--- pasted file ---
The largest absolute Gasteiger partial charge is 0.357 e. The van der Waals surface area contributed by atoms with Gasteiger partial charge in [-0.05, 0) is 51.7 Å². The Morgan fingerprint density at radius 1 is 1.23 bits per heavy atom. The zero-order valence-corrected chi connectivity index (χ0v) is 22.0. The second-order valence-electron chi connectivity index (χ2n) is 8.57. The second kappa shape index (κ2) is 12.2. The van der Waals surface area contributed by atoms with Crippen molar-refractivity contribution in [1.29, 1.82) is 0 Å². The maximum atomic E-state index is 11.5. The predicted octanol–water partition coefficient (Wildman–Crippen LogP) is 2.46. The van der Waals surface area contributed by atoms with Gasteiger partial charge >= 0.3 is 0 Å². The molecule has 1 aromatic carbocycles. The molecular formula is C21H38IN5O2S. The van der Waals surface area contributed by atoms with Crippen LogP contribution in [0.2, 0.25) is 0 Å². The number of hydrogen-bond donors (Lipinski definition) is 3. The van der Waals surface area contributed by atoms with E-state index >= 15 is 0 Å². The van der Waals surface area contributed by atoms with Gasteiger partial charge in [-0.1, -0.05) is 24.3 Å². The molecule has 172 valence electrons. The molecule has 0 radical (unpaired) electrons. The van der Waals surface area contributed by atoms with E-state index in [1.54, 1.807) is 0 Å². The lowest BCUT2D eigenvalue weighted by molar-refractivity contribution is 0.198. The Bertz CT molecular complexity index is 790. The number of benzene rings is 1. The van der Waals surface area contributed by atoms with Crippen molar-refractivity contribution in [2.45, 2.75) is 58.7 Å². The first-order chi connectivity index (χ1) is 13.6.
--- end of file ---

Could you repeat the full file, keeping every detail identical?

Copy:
The largest absolute Gasteiger partial charge is 0.357 e. The van der Waals surface area contributed by atoms with Gasteiger partial charge in [-0.05, 0) is 51.7 Å². The Morgan fingerprint density at radius 1 is 1.23 bits per heavy atom. The zero-order valence-corrected chi connectivity index (χ0v) is 22.0. The second-order valence-electron chi connectivity index (χ2n) is 8.57. The second kappa shape index (κ2) is 12.2. The van der Waals surface area contributed by atoms with Crippen molar-refractivity contribution in [1.29, 1.82) is 0 Å². The maximum atomic E-state index is 11.5. The predicted octanol–water partition coefficient (Wildman–Crippen LogP) is 2.46. The van der Waals surface area contributed by atoms with Gasteiger partial charge >= 0.3 is 0 Å². The molecule has 1 aromatic carbocycles. The molecular formula is C21H38IN5O2S. The van der Waals surface area contributed by atoms with Crippen LogP contribution in [0.2, 0.25) is 0 Å². The number of hydrogen-bond donors (Lipinski definition) is 3. The van der Waals surface area contributed by atoms with E-state index >= 15 is 0 Å². The van der Waals surface area contributed by atoms with Gasteiger partial charge in [-0.1, -0.05) is 24.3 Å². The molecule has 172 valence electrons. The molecule has 0 radical (unpaired) electrons. The van der Waals surface area contributed by atoms with E-state index in [1.54, 1.807) is 0 Å². The lowest BCUT2D eigenvalue weighted by molar-refractivity contribution is 0.198. The Bertz CT molecular complexity index is 790. The number of benzene rings is 1. The van der Waals surface area contributed by atoms with Crippen molar-refractivity contribution in [2.45, 2.75) is 58.7 Å². The first-order chi connectivity index (χ1) is 13.6.